Nick Chubb is entering his sixth year in the league and is fresh off a season where he had a career high in rushing attempts. The usage has been high for Chubb since entering the league, having totaled 1,200 carries over those first five seasons. Let’s also not forget that prior to 2022, Chubb had not played a full season since 2019 as well.
As it stands right now, Ford is set to see an increased role in 2023 and beyond. We don’t have any information to go off for Ford as both Chubb and Hunt did not miss time in 2022. So for the sake of determining some statistics, we’ll use some modified Hunt statistics.
If we take a carry away from Hunt’s 7.2 attempts-per-game a year ago and give it to Chubb to match his career high, this gives Ford 6.2 attempts-per-game. This comes out to 105 carries on the season. I used the same 3.8 yards-per-attempt that Hunt averaged this season to get a total of 400.5 yards. As Hunt rushed for three touchdowns last year we’ll give Ford two for the sake of this article.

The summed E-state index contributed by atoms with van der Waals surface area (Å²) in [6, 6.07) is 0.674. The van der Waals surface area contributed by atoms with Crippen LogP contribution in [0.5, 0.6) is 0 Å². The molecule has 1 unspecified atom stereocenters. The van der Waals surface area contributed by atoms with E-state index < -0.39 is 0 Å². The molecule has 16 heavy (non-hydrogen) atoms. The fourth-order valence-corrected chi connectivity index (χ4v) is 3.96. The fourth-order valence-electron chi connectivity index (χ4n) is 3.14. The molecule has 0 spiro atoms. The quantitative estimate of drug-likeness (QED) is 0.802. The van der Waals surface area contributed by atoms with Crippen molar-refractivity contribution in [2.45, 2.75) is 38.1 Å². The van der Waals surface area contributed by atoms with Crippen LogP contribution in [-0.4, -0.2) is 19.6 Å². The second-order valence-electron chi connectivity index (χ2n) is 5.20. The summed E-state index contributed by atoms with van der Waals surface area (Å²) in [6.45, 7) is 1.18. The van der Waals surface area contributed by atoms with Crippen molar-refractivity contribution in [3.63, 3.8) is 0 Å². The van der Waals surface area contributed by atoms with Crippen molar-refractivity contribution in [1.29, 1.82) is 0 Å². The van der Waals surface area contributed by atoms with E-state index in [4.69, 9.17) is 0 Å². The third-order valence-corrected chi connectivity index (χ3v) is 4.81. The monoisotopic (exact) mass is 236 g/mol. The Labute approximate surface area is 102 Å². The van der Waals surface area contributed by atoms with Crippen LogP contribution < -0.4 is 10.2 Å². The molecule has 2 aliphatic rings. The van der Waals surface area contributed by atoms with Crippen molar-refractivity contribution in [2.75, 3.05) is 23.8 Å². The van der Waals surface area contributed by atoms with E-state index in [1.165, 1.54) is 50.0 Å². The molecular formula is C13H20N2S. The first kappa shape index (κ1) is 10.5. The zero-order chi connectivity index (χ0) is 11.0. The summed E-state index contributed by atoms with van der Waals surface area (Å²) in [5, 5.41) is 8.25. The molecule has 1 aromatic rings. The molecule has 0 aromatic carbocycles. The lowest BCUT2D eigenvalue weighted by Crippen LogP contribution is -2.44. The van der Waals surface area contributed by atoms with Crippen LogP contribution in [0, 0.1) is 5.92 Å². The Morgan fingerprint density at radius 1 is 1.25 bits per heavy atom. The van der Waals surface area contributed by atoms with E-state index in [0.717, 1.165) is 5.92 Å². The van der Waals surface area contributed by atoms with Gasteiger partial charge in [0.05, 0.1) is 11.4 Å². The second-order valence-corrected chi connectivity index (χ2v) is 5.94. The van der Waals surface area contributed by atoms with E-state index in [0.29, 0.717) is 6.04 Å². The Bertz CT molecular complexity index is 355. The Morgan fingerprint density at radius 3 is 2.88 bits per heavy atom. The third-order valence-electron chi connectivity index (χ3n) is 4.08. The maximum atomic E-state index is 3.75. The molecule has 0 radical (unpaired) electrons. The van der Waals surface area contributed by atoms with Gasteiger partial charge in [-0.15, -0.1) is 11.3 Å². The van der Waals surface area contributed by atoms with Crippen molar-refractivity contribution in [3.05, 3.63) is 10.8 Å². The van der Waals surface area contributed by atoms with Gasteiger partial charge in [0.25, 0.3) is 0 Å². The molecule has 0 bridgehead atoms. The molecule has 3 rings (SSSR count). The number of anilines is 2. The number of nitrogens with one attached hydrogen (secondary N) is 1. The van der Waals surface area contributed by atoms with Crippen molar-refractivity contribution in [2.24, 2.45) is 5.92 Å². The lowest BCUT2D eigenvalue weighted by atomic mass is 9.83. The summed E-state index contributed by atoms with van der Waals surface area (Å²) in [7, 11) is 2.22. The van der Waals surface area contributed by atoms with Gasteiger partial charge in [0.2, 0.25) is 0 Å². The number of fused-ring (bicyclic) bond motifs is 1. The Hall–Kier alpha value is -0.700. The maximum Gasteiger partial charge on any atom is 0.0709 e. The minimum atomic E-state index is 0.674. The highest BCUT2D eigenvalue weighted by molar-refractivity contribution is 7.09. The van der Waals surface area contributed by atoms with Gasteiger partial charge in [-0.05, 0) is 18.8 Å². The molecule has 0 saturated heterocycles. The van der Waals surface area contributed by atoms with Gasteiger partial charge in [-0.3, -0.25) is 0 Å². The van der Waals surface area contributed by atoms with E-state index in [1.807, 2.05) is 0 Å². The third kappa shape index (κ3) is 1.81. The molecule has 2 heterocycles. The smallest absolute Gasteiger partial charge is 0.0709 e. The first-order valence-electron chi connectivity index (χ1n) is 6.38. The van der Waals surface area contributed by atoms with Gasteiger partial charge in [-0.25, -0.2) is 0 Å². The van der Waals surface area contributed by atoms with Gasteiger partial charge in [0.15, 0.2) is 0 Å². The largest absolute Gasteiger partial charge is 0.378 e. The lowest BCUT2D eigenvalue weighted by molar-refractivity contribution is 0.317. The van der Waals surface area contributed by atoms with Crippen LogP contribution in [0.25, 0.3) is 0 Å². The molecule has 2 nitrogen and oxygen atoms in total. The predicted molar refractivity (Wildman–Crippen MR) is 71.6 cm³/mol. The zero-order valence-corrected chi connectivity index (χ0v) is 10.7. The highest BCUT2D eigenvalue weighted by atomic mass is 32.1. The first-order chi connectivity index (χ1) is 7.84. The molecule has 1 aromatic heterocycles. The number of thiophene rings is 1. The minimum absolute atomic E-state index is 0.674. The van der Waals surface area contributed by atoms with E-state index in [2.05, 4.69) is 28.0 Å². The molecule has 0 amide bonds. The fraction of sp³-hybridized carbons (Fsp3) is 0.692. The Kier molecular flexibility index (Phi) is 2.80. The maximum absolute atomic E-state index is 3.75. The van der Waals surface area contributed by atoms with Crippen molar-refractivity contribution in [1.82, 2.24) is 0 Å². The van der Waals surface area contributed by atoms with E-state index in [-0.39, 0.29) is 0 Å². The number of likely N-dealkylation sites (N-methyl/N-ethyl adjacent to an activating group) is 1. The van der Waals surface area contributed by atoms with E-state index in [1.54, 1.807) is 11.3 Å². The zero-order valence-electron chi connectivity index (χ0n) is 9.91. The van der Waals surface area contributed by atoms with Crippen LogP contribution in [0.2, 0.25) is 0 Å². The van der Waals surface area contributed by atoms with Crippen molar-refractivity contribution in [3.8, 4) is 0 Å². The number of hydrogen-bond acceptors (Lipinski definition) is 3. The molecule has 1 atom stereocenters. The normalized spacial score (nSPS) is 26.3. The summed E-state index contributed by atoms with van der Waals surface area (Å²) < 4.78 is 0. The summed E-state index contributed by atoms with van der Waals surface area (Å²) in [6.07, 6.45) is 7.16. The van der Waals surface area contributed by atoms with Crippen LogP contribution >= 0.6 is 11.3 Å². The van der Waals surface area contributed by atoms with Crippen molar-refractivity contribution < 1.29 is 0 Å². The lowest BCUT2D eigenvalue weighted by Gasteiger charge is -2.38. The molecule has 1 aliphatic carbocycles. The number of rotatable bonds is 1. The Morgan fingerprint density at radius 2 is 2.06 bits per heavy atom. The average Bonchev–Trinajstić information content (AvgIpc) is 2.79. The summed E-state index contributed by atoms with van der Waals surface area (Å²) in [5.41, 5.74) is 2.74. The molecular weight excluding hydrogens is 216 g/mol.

Hunt topped Chubb in the passing game and that's where we can assume Ford will be more involved. During his senior year at Cincinnati, Ford saw 21 receptions for 220 yards as he averaged 10.5 yards-per-reception. Ford has what it takes to take over that passing game work, to an extent, left behind from Hunt.
I’m not going to give him all of what Hunt did last season as Hunt is one of the better receiving backs in the league. Say we give him 20 less targets than Hunt from 2022, Ford would see 24 targets while catching 19 of them. At a clip of six yards-per-reception that would give him 114 yards and we’ll toss a receiving touchdown in there for the sake of it.
This brings his anticipated fantasy line to 88.45 fantasy points. That would have placed him as the RB51 in 2022.
When it comes to Ford we’re not anticipating him to magically jump to a top 15 or top 20 back. We’re simply saying that he will be more involved and in the instance of Chubb missing time, he would be the next man up where he was top 20 runningback potential for the weeks he’s a spot starter. You can get Ford for next to nothing, unless he’s rostered by the Chubb owner, which he should be.